Wednesday Nov 09 2011
Five deer found dead near Colfax home
By: Sara Seyydin Journal Staff Writer
Virus may be to blame, vet speculates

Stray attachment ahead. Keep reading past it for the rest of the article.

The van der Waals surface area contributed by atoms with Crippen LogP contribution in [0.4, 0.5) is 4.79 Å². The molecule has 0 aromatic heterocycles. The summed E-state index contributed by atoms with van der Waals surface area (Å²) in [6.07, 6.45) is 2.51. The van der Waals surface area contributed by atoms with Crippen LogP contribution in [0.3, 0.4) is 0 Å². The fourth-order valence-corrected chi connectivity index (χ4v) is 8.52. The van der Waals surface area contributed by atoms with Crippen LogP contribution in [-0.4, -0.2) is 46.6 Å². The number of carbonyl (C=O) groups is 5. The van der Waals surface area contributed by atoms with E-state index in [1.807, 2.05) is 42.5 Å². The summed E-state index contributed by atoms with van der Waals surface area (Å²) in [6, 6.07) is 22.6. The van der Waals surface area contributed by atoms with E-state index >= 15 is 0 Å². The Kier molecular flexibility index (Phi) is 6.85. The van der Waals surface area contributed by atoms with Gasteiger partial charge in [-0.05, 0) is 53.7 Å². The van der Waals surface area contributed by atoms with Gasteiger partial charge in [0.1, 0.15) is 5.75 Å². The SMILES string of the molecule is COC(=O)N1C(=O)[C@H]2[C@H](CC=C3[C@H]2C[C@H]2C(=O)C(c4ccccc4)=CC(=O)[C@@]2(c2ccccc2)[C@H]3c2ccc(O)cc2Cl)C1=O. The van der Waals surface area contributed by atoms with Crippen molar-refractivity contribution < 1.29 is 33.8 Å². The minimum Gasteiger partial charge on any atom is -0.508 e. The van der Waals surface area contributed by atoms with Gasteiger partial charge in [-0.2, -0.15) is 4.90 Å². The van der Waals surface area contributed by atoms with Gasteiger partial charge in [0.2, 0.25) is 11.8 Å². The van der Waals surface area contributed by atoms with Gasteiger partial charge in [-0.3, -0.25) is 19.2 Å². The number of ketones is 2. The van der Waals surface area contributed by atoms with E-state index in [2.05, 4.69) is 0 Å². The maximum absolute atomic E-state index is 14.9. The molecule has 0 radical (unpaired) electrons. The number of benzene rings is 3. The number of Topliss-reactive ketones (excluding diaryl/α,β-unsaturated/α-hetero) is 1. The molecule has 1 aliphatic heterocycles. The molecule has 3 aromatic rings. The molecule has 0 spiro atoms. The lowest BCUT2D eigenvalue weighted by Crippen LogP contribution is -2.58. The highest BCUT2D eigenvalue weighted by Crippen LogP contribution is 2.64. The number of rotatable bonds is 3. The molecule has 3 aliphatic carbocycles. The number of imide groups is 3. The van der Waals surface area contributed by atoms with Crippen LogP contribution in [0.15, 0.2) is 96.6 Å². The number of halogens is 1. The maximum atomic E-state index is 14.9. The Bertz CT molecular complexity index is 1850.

A Colfax-resident reported five dead deer near her home since mid-September, and suspects they may have died from a common virus. Fish and Game officials have yet to inspect the deer carcasses. One veterinarian suggested a virus could be one possible cause of death. Kathleen Smith said the deer all have the same pinkish colored foam oozing from their mouths or nostrils. None of these deer appeared to have any other trauma or wounds, according to Smith. As an animal lover, she said she is afraid more deer could lose their lives. “The one I found most recently, on her nose it was like somebody took this foam and put this pink shaving cream. Is somebody poisoning them, or is this a deer disease?” Smith said. Over the six or seven years that she has lived at her home, Smith said she has never found so many dead deer. One was below her deck, while another was right off of her front step. “I’ve lived here six or seven years and I have never seen this many die so close together. It makes me sad and it makes me concerned because could something transfer to livestock?” Smith said. “It’s been bothering me terribly.” Smith said she originally called animal control, but later learned the Californian Department of Fish and Game is responsible for investigating the deaths of wild animals. While Smith had not gotten in touch with the Department of Fish and Game as of Tuesday, Dr. Ben Gonzales, Senior Wildlife Veterinarian for the department, said it is possible the deer died from a virus. “It’s always difficult to diagnose from a distance,” Gonzales said. “My best guess at this point would be an infectious disease like deer adenovirus and it causes that sort of thing. They do tend to go down in groups like that.” Gonzales said that while anything was possible, the death of the deer was probably not related to a poisoning, “Anything is possible, but we get a lot of cases or reports of poisonings and it really rarely happens,” Gonzales said. “It doesn’t often pan out like that. That would be low on my list.” Gonzales said he hopes biologists in the field will be able to study the deer near Smith’s home soon. He said it is best to report dead wildlife immediately because it is easier to study the body. Smith said she hopes to get in touch with the Department of Fish and Game as soon as possible. While she doesn’t feed the deer, or doing anything special for them, Smith said she does enjoy watching them and doesn’t want anymore to die. “I see other young deer running around, but I’m not seeing any of the older deer,” Smith said. “I have seen the activity of the vultures, so I know it’s more than just the five I’ve seen.” Reach Sara Seyydin at firstname.lastname@example.org. ______________________________________________________ What do you do if you find dead wildlife? Call the California Department of Fish and Game at (916) 358-2900.